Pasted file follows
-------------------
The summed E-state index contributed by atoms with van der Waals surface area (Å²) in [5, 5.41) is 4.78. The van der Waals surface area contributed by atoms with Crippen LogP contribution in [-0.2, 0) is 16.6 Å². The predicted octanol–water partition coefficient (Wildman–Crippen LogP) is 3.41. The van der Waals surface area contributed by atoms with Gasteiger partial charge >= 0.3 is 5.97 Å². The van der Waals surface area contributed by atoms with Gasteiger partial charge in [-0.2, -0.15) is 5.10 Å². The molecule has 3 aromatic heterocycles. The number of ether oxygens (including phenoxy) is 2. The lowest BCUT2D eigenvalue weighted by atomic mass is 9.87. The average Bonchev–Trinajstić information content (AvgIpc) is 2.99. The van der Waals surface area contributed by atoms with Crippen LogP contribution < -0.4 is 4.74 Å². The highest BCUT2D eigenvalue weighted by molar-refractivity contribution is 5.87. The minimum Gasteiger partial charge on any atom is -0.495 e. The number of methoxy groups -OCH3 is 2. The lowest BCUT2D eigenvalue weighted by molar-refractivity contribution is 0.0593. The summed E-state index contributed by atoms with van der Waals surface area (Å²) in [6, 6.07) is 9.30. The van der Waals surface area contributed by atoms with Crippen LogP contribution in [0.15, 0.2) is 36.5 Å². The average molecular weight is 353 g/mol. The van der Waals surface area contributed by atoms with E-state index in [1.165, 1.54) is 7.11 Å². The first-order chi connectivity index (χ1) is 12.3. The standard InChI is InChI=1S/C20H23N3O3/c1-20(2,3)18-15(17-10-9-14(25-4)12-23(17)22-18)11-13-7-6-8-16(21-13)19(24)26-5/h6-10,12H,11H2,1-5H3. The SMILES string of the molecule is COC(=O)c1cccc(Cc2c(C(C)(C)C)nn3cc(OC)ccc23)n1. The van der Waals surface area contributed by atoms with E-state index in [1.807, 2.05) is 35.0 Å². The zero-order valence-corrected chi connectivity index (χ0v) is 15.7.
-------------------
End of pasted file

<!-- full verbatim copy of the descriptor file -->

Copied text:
The summed E-state index contributed by atoms with van der Waals surface area (Å²) in [5, 5.41) is 4.78. The van der Waals surface area contributed by atoms with Crippen LogP contribution in [-0.2, 0) is 16.6 Å². The predicted octanol–water partition coefficient (Wildman–Crippen LogP) is 3.41. The van der Waals surface area contributed by atoms with Gasteiger partial charge >= 0.3 is 5.97 Å². The van der Waals surface area contributed by atoms with Gasteiger partial charge in [-0.2, -0.15) is 5.10 Å². The molecule has 3 aromatic heterocycles. The number of ether oxygens (including phenoxy) is 2. The lowest BCUT2D eigenvalue weighted by atomic mass is 9.87. The average Bonchev–Trinajstić information content (AvgIpc) is 2.99. The van der Waals surface area contributed by atoms with Crippen LogP contribution < -0.4 is 4.74 Å². The highest BCUT2D eigenvalue weighted by molar-refractivity contribution is 5.87. The minimum Gasteiger partial charge on any atom is -0.495 e. The number of methoxy groups -OCH3 is 2. The lowest BCUT2D eigenvalue weighted by molar-refractivity contribution is 0.0593. The summed E-state index contributed by atoms with van der Waals surface area (Å²) in [6, 6.07) is 9.30. The van der Waals surface area contributed by atoms with Crippen LogP contribution in [0.15, 0.2) is 36.5 Å². The average molecular weight is 353 g/mol. The van der Waals surface area contributed by atoms with E-state index in [1.165, 1.54) is 7.11 Å². The first-order chi connectivity index (χ1) is 12.3. The standard InChI is InChI=1S/C20H23N3O3/c1-20(2,3)18-15(17-10-9-14(25-4)12-23(17)22-18)11-13-7-6-8-16(21-13)19(24)26-5/h6-10,12H,11H2,1-5H3. The SMILES string of the molecule is COC(=O)c1cccc(Cc2c(C(C)(C)C)nn3cc(OC)ccc23)n1. The van der Waals surface area contributed by atoms with E-state index in [1.807, 2.05) is 35.0 Å². The zero-order valence-corrected chi connectivity index (χ0v) is 15.7.